Tasks, such as reading stories, categorizing objects, and assembling puzzles, are worked on inter subjectively, that is, with shared understanding of the task and goals (In Clough, 2013). Assistance, or couching, is provided in the form of scaffolding, whereby the adult carefully monitors how the student is doing and what the child needs so that just the right amount of help is doing and what the student needs so that just the right amount of help not too little and not too much can be given. The adult provides needed assistance and responsiveness, weans the child from unneeded assistance, and shares a sense of goal-directness. Executive functioning becomes internalized. In time, the student has not simply regulating role and goals. I t is important to note that this transition from other-regulation to self-regulation, or processing at an interpsychological to intrapsychological plane functioning, is not a simple, linear progression. Cognitive and social development are intimately and dynamically interviewed. What seems to be overlooked, or perhaps just understood implicitly, in accounts of Vygotskys theory is the individuals ongoing, lifelong need to return to an interpsychological plane of functioning, when students are on their own, at times of task difficulty, they may have to seek assistance form someone else. When goals require help seeking. An integral part of self-regulation then is knowing when is desirable, or indeed necessary, to fall back to other regulation.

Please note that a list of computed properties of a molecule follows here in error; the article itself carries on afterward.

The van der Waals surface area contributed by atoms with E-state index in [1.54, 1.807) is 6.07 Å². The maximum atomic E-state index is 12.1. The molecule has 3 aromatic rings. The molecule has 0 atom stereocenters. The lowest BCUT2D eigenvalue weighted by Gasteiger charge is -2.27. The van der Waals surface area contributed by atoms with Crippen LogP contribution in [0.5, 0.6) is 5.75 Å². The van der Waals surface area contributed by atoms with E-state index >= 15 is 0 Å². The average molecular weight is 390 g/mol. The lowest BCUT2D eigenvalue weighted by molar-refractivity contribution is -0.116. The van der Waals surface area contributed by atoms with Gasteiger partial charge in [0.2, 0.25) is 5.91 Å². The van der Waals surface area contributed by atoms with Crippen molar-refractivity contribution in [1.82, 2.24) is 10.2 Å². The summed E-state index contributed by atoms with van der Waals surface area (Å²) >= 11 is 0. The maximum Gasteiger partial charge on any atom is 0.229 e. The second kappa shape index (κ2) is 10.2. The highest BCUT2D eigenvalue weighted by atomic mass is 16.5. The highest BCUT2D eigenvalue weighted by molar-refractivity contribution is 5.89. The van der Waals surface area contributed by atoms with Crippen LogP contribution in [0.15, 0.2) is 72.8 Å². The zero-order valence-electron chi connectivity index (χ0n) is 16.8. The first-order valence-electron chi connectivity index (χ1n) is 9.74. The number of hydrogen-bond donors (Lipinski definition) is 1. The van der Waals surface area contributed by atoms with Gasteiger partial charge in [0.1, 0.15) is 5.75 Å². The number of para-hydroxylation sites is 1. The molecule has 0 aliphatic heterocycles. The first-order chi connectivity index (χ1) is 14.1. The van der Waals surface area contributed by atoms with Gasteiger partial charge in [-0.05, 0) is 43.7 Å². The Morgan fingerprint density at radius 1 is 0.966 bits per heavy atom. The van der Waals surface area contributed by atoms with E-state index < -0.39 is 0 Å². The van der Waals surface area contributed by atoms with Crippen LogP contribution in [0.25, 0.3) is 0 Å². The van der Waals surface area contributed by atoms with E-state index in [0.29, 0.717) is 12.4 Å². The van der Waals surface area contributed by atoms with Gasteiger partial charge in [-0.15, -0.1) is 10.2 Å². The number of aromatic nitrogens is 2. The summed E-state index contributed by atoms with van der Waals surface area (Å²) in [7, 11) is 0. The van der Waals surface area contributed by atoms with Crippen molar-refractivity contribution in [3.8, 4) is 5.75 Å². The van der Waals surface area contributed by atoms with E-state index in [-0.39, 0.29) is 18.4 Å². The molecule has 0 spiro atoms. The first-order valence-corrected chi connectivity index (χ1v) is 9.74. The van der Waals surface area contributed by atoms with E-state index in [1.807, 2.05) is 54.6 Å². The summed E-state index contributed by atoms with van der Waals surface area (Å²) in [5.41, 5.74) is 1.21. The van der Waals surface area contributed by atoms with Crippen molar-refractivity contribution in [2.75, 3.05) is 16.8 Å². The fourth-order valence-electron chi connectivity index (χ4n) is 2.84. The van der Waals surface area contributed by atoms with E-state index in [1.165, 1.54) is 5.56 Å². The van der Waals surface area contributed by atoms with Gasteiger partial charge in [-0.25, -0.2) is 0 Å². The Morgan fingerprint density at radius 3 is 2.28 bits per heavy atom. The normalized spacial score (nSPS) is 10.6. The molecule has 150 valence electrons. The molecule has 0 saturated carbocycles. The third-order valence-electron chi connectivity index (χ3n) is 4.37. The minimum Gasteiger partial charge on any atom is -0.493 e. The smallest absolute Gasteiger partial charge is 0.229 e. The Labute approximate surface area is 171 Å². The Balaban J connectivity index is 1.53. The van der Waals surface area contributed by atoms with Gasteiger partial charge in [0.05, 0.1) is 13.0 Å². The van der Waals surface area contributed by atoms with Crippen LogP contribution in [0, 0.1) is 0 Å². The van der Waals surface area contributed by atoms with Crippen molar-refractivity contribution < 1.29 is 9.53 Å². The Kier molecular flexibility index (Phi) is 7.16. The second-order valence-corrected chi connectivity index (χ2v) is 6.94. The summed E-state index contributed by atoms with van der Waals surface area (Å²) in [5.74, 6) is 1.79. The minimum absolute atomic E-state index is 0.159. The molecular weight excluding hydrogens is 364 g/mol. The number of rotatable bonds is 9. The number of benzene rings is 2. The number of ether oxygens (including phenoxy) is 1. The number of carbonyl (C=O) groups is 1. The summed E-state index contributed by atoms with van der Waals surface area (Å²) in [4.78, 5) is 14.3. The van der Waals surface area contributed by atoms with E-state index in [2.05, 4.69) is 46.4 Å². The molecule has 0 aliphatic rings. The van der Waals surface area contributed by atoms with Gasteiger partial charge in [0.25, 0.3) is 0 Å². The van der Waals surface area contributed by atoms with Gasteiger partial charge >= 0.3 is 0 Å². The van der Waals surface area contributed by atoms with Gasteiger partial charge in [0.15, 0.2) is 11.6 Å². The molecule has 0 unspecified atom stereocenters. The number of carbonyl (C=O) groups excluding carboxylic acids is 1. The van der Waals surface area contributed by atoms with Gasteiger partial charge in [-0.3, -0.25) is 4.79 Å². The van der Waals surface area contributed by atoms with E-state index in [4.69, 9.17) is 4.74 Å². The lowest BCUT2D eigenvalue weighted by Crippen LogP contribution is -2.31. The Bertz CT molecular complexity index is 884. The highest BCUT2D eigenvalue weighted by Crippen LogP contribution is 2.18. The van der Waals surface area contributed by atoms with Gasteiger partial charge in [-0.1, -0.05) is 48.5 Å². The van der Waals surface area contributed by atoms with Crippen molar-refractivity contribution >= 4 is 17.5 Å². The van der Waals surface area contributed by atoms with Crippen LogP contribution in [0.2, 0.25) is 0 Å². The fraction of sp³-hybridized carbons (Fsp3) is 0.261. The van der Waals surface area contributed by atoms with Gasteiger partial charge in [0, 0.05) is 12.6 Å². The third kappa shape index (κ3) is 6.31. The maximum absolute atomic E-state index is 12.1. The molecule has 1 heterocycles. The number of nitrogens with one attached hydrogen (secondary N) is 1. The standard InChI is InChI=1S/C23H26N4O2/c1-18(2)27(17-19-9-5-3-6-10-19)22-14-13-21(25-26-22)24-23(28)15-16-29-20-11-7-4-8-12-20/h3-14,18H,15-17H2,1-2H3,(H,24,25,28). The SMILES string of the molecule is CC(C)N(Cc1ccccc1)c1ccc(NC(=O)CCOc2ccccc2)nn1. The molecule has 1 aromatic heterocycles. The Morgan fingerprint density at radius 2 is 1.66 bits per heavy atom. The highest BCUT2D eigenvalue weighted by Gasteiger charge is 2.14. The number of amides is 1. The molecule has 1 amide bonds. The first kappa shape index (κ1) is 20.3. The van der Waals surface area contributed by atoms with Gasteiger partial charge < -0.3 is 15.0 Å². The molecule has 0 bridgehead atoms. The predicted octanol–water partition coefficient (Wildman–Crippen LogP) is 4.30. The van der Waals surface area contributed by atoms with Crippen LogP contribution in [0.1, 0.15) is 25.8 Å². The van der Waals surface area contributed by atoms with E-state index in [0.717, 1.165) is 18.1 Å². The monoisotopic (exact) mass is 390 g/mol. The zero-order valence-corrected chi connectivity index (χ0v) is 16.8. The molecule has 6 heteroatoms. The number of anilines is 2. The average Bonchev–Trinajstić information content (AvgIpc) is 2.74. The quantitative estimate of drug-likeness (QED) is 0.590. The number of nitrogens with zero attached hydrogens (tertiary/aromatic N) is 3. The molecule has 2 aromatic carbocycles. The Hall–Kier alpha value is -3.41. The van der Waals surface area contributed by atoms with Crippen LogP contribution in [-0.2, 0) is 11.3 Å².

How to students come to know that help seeking has such an important instrumental value and that question asking, in particular, can serve that instrumental function? Although one can learn about the role of affect in the social interaction of academic help seeking is by directly examining students feelings about potential helpers. How do students perceive their relationships in the classroom with their teachers and classmates? Are there particular features of good teacher-student and peer relationships that support students help seeking? A good place to start with answers to these questions is by examining what students say that they get out of help seeking, that is, their perceived costs and benefits of seeking assistance from teachers and classmates. Mediating between a student having the ability to use a particular strategy and spontaneously using it is the students consideration of costs and benefits Hiemstra, (1982). In theory, self-regulated learners believe that the potential benefits of using an effective strategy (e.g., the value of task success) outweigh the potential costs (e.g., the amount of effort required or time taken away from competing activities).